### Radius of Gyration

For a planar distribution of mass rotating about some axis in the plane of the mass, the*radius of gyration*is the distance from the axis that all mass can be concentrated to obtain the same mass moment of inertia. Thus, the radius of gyration is the ``equivalent distance'' of the mass from the axis of rotation. In this context,

*gyration*can be defined as

*rotation*of a planar region about some axis lying in the plane.

For a bar cross-section with area , the radius of gyration is given by

where is the area moment of inertia (§B.4.8) of the cross-section about a given axis of rotation lying in the plane of the cross-section (usually passing through its centroid):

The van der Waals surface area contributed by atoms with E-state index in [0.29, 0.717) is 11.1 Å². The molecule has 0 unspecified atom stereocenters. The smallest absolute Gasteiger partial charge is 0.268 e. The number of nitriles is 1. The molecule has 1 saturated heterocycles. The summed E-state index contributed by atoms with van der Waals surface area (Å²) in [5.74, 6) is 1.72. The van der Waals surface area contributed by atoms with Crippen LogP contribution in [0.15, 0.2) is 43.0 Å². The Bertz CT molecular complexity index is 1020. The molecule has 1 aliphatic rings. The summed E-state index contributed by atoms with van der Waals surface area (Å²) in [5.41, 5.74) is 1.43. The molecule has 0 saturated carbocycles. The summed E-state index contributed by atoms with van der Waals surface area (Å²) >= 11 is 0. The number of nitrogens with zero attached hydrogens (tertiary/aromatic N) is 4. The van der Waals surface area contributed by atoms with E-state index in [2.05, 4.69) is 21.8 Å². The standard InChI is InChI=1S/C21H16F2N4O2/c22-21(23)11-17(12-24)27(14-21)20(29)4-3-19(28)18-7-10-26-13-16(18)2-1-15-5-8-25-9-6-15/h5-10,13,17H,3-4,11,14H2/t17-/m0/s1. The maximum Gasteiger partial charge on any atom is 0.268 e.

#### Rectangular Cross-Section

For a rectangular cross-section of height and width , area , the area moment of inertia about the horizontal midline is given by*e.g.*, rectangular), have at least two radii of gyration. A circular cross-section has only one, and its radius of gyration is equal to half its radius, as shown in the next section.

#### Circular Cross-Section

For a circular cross-section of radius , Eq.(B.11) tells us that the squared radius of gyration about any line passing through the center of the cross-section is given by*tube*in which the mass of the cross-section lies within a circular

*annulus*having inner radius and outer radius , the radius of gyration is given by

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